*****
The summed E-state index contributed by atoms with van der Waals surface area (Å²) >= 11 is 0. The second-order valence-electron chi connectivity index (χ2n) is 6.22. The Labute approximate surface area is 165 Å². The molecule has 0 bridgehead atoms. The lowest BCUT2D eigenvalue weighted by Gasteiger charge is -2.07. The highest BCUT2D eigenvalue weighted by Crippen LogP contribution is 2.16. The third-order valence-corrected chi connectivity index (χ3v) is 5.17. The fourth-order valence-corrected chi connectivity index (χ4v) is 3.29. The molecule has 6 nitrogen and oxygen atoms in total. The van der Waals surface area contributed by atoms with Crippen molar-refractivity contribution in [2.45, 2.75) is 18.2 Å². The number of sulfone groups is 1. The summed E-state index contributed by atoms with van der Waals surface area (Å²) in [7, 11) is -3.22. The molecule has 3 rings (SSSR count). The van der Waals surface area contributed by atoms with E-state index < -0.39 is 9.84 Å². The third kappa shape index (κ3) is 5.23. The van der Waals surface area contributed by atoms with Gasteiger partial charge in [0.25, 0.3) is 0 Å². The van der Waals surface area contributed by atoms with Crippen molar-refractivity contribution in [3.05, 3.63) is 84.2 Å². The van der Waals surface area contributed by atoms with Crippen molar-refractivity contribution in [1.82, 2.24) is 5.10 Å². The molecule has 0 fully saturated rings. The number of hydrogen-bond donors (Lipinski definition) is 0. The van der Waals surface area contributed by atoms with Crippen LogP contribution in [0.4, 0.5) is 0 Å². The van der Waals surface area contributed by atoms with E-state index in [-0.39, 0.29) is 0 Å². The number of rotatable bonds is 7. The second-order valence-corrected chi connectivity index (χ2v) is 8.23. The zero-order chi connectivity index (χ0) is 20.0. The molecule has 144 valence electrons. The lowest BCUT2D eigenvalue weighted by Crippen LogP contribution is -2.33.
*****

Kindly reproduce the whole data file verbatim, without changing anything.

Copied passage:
The summed E-state index contributed by atoms with van der Waals surface area (Å²) >= 11 is 0. The second-order valence-electron chi connectivity index (χ2n) is 6.22. The Labute approximate surface area is 165 Å². The molecule has 0 bridgehead atoms. The lowest BCUT2D eigenvalue weighted by Gasteiger charge is -2.07. The highest BCUT2D eigenvalue weighted by Crippen LogP contribution is 2.16. The third-order valence-corrected chi connectivity index (χ3v) is 5.17. The fourth-order valence-corrected chi connectivity index (χ4v) is 3.29. The molecule has 6 nitrogen and oxygen atoms in total. The van der Waals surface area contributed by atoms with Crippen molar-refractivity contribution in [2.45, 2.75) is 18.2 Å². The number of sulfone groups is 1. The summed E-state index contributed by atoms with van der Waals surface area (Å²) in [7, 11) is -3.22. The molecule has 3 rings (SSSR count). The van der Waals surface area contributed by atoms with E-state index < -0.39 is 9.84 Å². The third kappa shape index (κ3) is 5.23. The van der Waals surface area contributed by atoms with Gasteiger partial charge in [0.25, 0.3) is 0 Å². The van der Waals surface area contributed by atoms with Crippen molar-refractivity contribution in [3.05, 3.63) is 84.2 Å². The van der Waals surface area contributed by atoms with Crippen molar-refractivity contribution in [1.82, 2.24) is 5.10 Å². The molecule has 0 fully saturated rings. The number of hydrogen-bond donors (Lipinski definition) is 0. The van der Waals surface area contributed by atoms with Crippen LogP contribution in [0.4, 0.5) is 0 Å². The van der Waals surface area contributed by atoms with E-state index in [-0.39, 0.29) is 0 Å². The number of rotatable bonds is 7. The second-order valence-corrected chi connectivity index (χ2v) is 8.23. The zero-order chi connectivity index (χ0) is 20.0. The molecule has 144 valence electrons. The lowest BCUT2D eigenvalue weighted by Crippen LogP contribution is -2.33.